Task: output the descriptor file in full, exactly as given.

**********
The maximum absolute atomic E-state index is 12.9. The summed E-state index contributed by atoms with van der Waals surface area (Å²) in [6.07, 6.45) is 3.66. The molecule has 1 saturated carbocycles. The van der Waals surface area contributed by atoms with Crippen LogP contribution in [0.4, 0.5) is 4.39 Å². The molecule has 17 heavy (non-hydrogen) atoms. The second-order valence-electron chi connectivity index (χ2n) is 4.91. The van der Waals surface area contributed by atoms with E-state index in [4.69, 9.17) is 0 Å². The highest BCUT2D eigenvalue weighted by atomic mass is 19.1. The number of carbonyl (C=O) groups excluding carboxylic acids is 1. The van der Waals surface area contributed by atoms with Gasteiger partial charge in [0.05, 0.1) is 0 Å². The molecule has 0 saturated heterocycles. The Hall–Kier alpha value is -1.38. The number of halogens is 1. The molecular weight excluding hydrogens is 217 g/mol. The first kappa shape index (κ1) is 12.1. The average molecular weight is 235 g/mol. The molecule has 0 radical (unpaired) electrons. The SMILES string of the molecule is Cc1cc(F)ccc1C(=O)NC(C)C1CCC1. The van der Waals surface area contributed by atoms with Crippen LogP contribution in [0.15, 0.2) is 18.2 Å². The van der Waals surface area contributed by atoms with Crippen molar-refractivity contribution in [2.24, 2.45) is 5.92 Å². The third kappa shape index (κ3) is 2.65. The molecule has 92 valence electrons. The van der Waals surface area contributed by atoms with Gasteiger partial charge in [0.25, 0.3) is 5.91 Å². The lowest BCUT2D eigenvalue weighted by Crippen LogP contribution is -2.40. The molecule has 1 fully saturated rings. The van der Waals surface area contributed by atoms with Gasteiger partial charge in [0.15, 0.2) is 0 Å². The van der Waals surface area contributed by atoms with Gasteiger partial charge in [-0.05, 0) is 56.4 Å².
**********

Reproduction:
The maximum absolute atomic E-state index is 12.9. The summed E-state index contributed by atoms with van der Waals surface area (Å²) in [6.07, 6.45) is 3.66. The molecule has 1 saturated carbocycles. The van der Waals surface area contributed by atoms with Crippen LogP contribution in [0.4, 0.5) is 4.39 Å². The molecule has 17 heavy (non-hydrogen) atoms. The second-order valence-electron chi connectivity index (χ2n) is 4.91. The van der Waals surface area contributed by atoms with E-state index in [4.69, 9.17) is 0 Å². The highest BCUT2D eigenvalue weighted by atomic mass is 19.1. The number of carbonyl (C=O) groups excluding carboxylic acids is 1. The van der Waals surface area contributed by atoms with Gasteiger partial charge in [0.05, 0.1) is 0 Å². The molecule has 0 saturated heterocycles. The Hall–Kier alpha value is -1.38. The number of halogens is 1. The molecular weight excluding hydrogens is 217 g/mol. The first kappa shape index (κ1) is 12.1. The average molecular weight is 235 g/mol. The molecule has 0 radical (unpaired) electrons. The SMILES string of the molecule is Cc1cc(F)ccc1C(=O)NC(C)C1CCC1. The van der Waals surface area contributed by atoms with Crippen LogP contribution in [0.15, 0.2) is 18.2 Å². The van der Waals surface area contributed by atoms with Crippen molar-refractivity contribution in [2.24, 2.45) is 5.92 Å². The third kappa shape index (κ3) is 2.65. The molecule has 92 valence electrons. The van der Waals surface area contributed by atoms with Gasteiger partial charge in [0.25, 0.3) is 5.91 Å². The lowest BCUT2D eigenvalue weighted by Crippen LogP contribution is -2.40. The molecule has 1 fully saturated rings. The van der Waals surface area contributed by atoms with Gasteiger partial charge in [0.15, 0.2) is 0 Å². The van der Waals surface area contributed by atoms with Gasteiger partial charge in [-0.05, 0) is 56.4 Å².